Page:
Importing Footage / Video Clips / Pictures / Audio Clips
When importing footage into the program, a user can either choose to Capture Video (from camera, scanner or other device) or Import into Collections to import existing video files into the user's collections. The accepted formats for import are .WMV/.ASF, .MPG (MPEG-1), .AVI (DV-AVI), .WMA, .WAV, and .MP3. Additionally, the Windows Vista Home Premium and Ultimate editions of Movie Maker support importing MPEG-2 Program streams and DVR-MS formats. Importing of other container formats such as MP4/3GP, FLV and MOV ,MIDI, AIFF, AAC and SWF is not supported unless you have the correct codec installed.

When importing from a DV tape, if the "Make Clips on Completion" option is selected, Windows Movie Maker automatically flags the commencement of each scene, so that the tape appears on the editing screen as a collection of short clips, rather than one long recording. That is, at each point where the "Record" button was pressed, a new "clip" is generated. However, the actual recording on the hard drive is still one continuous file. This feature is also offered after importing files already on the hard drive. In the Windows Vista version, the "Make clips on completion" option has been removed the clips are now automatically created during the capture process.

The efficiency of the importing and editing process is heavily dependent on the amount of file fragmentation of the hard disk. The most reliable results can be obtained by adding an extra hard disk dedicated for scratch space, and regularly re-formatting/defragmenting it, rather than simply deleting the files at the end of the project. Fragmented AVI files result in jerky playback on the editing screen, and make the final rendering process much longer.

Although it is possible to import digital video from cameras through the USB interface, most older cameras only support USB version 1 and the results tend to be poor "sub VHS" quality. Newer cameras using USB 2.0 give much better results. A FireWire interface camera will allow recording and playback of images identical in quality to the original recordings if the video is imported and subsequently saved as DV AVI files, although this consumes disk space at about 1 gigabyte every five minutes (12GB/Hr). Alternatively, most DV cameras allow the final AVI file to be recorded back onto the camera tape for high quality playback. Some standalone DVD recorders will also directly accept DV inputs from video cameras and computers.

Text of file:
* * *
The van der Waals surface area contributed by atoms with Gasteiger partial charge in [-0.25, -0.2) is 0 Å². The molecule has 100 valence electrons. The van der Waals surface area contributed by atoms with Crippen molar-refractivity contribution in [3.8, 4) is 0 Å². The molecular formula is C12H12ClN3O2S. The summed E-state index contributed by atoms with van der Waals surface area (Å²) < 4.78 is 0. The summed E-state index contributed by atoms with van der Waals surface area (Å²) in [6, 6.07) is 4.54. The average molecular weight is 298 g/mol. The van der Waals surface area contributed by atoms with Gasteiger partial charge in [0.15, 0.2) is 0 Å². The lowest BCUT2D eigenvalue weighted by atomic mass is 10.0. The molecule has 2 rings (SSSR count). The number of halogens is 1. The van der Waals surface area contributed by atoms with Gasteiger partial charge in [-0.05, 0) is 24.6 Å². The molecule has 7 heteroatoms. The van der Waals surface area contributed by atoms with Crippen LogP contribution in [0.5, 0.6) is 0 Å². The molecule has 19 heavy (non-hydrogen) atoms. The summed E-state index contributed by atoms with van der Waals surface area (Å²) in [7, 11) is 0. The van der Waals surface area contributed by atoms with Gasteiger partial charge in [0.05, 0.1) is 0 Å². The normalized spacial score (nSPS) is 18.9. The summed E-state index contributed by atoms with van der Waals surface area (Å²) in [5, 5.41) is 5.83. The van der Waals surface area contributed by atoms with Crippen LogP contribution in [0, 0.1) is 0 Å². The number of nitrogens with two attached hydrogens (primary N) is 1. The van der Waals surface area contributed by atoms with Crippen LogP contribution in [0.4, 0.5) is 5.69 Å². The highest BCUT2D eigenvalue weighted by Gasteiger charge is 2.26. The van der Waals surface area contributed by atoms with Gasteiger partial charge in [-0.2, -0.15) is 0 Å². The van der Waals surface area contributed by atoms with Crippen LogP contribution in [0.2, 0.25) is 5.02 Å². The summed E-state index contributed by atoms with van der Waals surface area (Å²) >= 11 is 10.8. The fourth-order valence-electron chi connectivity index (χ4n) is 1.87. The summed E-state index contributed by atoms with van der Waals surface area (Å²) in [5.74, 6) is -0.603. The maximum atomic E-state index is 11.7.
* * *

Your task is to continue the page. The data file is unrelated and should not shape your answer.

Editing and Output
After capture, any clip can be dragged and dropped anywhere on the timeline. Once on the timeline, clips can be duplicated or split, and any of the split sections deleted or copied using the standard Windows keyboard shortcuts or clicked and dragged to another position. Right-clicking any clip brings up the range of editing options. An AutoMovie feature offers predefined editing styles (titles, effects and transitions) for quickly creating movies.

Like all non-linear editing systems, the original camera file on the hard drive is not modified in any way; the current project file is really just a list of instructions for re-recording a final output video file from the original file. Thus, several different versions of the same video can be simultaneously made from the original camera footage.